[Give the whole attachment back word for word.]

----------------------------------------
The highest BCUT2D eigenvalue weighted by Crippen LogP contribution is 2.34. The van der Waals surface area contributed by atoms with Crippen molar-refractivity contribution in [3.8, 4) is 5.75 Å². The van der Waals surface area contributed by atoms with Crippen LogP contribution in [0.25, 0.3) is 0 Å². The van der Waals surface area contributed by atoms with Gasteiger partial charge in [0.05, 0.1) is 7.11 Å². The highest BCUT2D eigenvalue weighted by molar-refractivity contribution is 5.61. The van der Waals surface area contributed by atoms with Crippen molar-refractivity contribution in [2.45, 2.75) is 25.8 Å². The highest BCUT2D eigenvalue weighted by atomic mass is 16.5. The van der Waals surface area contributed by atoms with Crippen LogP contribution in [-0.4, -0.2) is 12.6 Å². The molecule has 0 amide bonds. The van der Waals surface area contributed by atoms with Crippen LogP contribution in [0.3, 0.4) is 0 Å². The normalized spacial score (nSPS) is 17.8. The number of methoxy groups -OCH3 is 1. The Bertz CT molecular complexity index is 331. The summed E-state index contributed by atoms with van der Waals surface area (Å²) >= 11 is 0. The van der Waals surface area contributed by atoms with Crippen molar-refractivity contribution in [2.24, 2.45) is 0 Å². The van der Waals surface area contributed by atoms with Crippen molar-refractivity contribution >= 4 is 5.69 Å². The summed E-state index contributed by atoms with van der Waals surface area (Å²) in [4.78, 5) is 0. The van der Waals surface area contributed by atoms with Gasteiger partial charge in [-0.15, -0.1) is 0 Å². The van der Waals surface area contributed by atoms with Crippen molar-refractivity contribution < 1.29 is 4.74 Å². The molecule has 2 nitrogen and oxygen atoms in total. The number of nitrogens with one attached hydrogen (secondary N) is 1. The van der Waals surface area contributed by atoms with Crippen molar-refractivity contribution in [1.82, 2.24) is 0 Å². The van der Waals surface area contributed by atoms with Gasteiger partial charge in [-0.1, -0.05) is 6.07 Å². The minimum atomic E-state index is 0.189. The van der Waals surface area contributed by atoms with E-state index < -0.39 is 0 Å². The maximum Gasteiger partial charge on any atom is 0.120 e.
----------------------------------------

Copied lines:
The highest BCUT2D eigenvalue weighted by Crippen LogP contribution is 2.34. The van der Waals surface area contributed by atoms with Crippen molar-refractivity contribution in [3.8, 4) is 5.75 Å². The van der Waals surface area contributed by atoms with Crippen LogP contribution in [0.25, 0.3) is 0 Å². The van der Waals surface area contributed by atoms with Gasteiger partial charge in [0.05, 0.1) is 7.11 Å². The highest BCUT2D eigenvalue weighted by molar-refractivity contribution is 5.61. The van der Waals surface area contributed by atoms with Crippen molar-refractivity contribution in [2.45, 2.75) is 25.8 Å². The highest BCUT2D eigenvalue weighted by atomic mass is 16.5. The van der Waals surface area contributed by atoms with Crippen LogP contribution in [-0.4, -0.2) is 12.6 Å². The molecule has 0 amide bonds. The van der Waals surface area contributed by atoms with Crippen LogP contribution in [0.3, 0.4) is 0 Å². The normalized spacial score (nSPS) is 17.8. The number of methoxy groups -OCH3 is 1. The Bertz CT molecular complexity index is 331. The summed E-state index contributed by atoms with van der Waals surface area (Å²) >= 11 is 0. The van der Waals surface area contributed by atoms with Crippen molar-refractivity contribution in [2.24, 2.45) is 0 Å². The van der Waals surface area contributed by atoms with Crippen molar-refractivity contribution >= 4 is 5.69 Å². The summed E-state index contributed by atoms with van der Waals surface area (Å²) in [4.78, 5) is 0. The van der Waals surface area contributed by atoms with Gasteiger partial charge in [-0.15, -0.1) is 0 Å². The van der Waals surface area contributed by atoms with Crippen molar-refractivity contribution < 1.29 is 4.74 Å². The molecule has 2 nitrogen and oxygen atoms in total. The number of nitrogens with one attached hydrogen (secondary N) is 1. The van der Waals surface area contributed by atoms with Crippen molar-refractivity contribution in [1.82, 2.24) is 0 Å². The van der Waals surface area contributed by atoms with Gasteiger partial charge in [-0.1, -0.05) is 6.07 Å². The minimum atomic E-state index is 0.189. The van der Waals surface area contributed by atoms with E-state index < -0.39 is 0 Å². The maximum Gasteiger partial charge on any atom is 0.120 e.